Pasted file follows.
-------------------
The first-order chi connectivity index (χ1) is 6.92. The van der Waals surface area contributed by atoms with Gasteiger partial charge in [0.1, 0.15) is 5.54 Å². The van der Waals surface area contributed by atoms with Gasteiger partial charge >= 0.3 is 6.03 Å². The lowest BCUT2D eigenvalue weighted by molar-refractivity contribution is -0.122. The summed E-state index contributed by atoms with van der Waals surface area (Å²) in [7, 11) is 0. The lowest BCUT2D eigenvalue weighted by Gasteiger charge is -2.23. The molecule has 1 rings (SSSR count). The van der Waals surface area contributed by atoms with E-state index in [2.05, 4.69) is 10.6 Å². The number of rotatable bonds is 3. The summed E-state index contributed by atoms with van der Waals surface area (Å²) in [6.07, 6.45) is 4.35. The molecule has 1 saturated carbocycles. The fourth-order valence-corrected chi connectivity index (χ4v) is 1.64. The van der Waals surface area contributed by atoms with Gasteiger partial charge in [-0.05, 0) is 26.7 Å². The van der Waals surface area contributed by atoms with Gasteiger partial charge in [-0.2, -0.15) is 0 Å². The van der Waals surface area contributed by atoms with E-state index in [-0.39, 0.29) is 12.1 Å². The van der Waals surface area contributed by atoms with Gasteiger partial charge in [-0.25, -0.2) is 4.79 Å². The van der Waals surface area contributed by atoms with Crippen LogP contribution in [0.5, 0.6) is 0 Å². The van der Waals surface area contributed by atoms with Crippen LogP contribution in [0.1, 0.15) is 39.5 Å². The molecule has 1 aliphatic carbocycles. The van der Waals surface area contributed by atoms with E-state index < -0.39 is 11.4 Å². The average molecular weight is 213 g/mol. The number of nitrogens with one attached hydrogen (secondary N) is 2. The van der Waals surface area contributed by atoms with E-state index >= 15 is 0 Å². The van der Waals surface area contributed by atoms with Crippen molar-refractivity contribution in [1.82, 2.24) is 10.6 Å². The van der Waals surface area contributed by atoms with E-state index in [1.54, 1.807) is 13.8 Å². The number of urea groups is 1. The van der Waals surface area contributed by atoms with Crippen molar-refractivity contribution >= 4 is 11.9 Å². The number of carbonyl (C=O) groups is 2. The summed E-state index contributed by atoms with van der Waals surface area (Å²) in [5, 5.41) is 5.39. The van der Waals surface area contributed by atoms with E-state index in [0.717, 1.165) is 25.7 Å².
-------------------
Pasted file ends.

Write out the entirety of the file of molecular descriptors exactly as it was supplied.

The first-order chi connectivity index (χ1) is 6.92. The van der Waals surface area contributed by atoms with Gasteiger partial charge in [0.1, 0.15) is 5.54 Å². The van der Waals surface area contributed by atoms with Gasteiger partial charge >= 0.3 is 6.03 Å². The lowest BCUT2D eigenvalue weighted by molar-refractivity contribution is -0.122. The summed E-state index contributed by atoms with van der Waals surface area (Å²) in [7, 11) is 0. The lowest BCUT2D eigenvalue weighted by Gasteiger charge is -2.23. The molecule has 1 rings (SSSR count). The van der Waals surface area contributed by atoms with E-state index in [2.05, 4.69) is 10.6 Å². The number of rotatable bonds is 3. The summed E-state index contributed by atoms with van der Waals surface area (Å²) in [6.07, 6.45) is 4.35. The molecule has 1 saturated carbocycles. The fourth-order valence-corrected chi connectivity index (χ4v) is 1.64. The van der Waals surface area contributed by atoms with Gasteiger partial charge in [-0.05, 0) is 26.7 Å². The van der Waals surface area contributed by atoms with Gasteiger partial charge in [-0.2, -0.15) is 0 Å². The van der Waals surface area contributed by atoms with E-state index in [-0.39, 0.29) is 12.1 Å². The van der Waals surface area contributed by atoms with Gasteiger partial charge in [-0.25, -0.2) is 4.79 Å². The van der Waals surface area contributed by atoms with Crippen LogP contribution in [0.5, 0.6) is 0 Å². The van der Waals surface area contributed by atoms with Crippen LogP contribution in [0.1, 0.15) is 39.5 Å². The molecule has 1 aliphatic carbocycles. The van der Waals surface area contributed by atoms with E-state index < -0.39 is 11.4 Å². The average molecular weight is 213 g/mol. The number of nitrogens with one attached hydrogen (secondary N) is 2. The van der Waals surface area contributed by atoms with E-state index >= 15 is 0 Å². The van der Waals surface area contributed by atoms with Crippen molar-refractivity contribution in [1.82, 2.24) is 10.6 Å². The van der Waals surface area contributed by atoms with E-state index in [1.54, 1.807) is 13.8 Å². The number of urea groups is 1. The van der Waals surface area contributed by atoms with Crippen molar-refractivity contribution >= 4 is 11.9 Å². The number of carbonyl (C=O) groups is 2. The summed E-state index contributed by atoms with van der Waals surface area (Å²) in [5, 5.41) is 5.39. The van der Waals surface area contributed by atoms with E-state index in [0.717, 1.165) is 25.7 Å².